Although the beheading is clearly an improbable story, it was not written down or widely repeated until some 500 years after her death, and is a not a unique embellishment to the stories of the Welsh saints, although Winefride is the only one to have been restored to life after the vent, we might  believe ofther aspects of the story and that  much of the Winefride’s history  is based on elements of fact..

The history of this well has been recorded for 1000 years. The church at “Haliwel” was given to St Werbergh’s Abbey in Chester  in 1093 indicating that the place name of Holy Well was already established by that date. References to the well as a place of pilgrimage and specifically of healing date certainly from the twelfth century. Apart from the existance of the name, there is no recorded evidence of the significance of the well before that date. A number of writers have drawn attention to the fact that no record of the well or chapel are made in the Doomsday Book, implying that had the well had such a reputation at that date then it would certainly have merited a mention. Although in fact the Domesday Book contains very little information from Flintshire so this omission is not necessarily significant. Similarly Giraldus of Wales, who toured the region with the Archbishop of Canterbury in 1188, lodging for a night at Basingwerk Abbey, makes no mention of the well, despite having described another notable well in the area, probably Ffynnon Asa.

From 1240 up until the Reformation the well belonged to the nearby Basingwerk Abbey By the fourteenth century the cult of the saint had spread nationwide. Her feast day was kept throughout Wales and Southern England. It was made obligatory in 1398 to keep St Winefride’s Day, Richard II provided funds. She was invoked and honoured by kings. Henry V relied upon her aid in his battle at Agincourt, the year following his victory he made a pilgrimage from her tomb in Shrewsbury to the well at Holywell. Edward IV also visited the well, and Richard III provided funds for its upkeep.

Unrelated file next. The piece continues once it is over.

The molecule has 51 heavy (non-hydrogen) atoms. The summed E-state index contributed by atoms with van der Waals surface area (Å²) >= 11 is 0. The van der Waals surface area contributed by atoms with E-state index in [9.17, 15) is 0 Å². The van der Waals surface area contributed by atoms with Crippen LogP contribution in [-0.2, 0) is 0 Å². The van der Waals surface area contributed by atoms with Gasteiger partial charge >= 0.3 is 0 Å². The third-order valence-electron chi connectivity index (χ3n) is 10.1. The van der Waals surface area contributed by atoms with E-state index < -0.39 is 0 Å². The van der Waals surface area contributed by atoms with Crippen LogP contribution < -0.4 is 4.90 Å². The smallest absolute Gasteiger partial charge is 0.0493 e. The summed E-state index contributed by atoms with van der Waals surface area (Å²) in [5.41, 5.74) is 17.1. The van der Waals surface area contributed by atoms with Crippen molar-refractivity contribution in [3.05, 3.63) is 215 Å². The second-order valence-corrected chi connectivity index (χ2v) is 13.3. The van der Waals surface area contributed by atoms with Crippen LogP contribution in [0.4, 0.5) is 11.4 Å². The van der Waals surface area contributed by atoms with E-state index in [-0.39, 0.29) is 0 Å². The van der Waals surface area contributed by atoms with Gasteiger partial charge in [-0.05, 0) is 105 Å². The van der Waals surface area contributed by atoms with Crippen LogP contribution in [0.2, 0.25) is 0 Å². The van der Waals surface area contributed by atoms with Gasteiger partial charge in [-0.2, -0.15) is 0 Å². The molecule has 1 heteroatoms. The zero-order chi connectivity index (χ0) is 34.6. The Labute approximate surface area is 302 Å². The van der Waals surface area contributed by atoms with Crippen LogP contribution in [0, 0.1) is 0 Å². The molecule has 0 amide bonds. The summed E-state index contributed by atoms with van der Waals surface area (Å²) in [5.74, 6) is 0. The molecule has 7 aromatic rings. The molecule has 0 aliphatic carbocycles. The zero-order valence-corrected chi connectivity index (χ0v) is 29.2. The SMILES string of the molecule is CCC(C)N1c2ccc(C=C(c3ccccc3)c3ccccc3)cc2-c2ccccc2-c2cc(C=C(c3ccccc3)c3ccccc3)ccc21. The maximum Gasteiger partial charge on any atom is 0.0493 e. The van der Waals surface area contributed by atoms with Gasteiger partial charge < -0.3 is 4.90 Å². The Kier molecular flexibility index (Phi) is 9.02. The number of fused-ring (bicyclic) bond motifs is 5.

It is often repeated  that Lady Margaret Beaufort, the mother of Henry VII, was one of the leading sponsors of the building work in the early 1500s that remodelled the well and church resulting largely in the buildings that we see today. More recent research has indicated  that this is not the case, and neither is there any recorded evidence that Catherine of Aragon, wife to Prince Arthur and later Henry VIII, was a benefactor although her arms appear on the roof of the well chamber. The heraldry on the roof is particularly complex and confusing.The building work, which was completed in 1512 was undertaken by Abbot Pennant of Basingwek. 

Much too has been made of similarities  between the star shaped well basin here and that at Ffynnon Fair at Cefn Meriadog  suggesting that the same patrons or architects may have been involved with each. The two wells are linked  by a common route of pilgrimage, although there is no evidence for greater links; and it has been suggested that the well basin at Cefn Meriadog may be an early nineteenth century forgery.

Some 50 years later however, Henry VIII led the Reformation in Britain, leading to the destruction of the abbeys. Several elaborate wells and well chapels across the country were also destroyed in the following century, as beliefs in the power of pilgrimage and healing were discouraged as being superstitious or heretical. St Winefride’s was no exception to this, and throughout the reigns of Henry and Elizabeth the state went to great lengths to discourage visits to the shrine. However such was the strength of belief, and probably the power and influence of certain local families, that it managed to survive relatively intact through a period in which most other shrines of a more local importance vanished.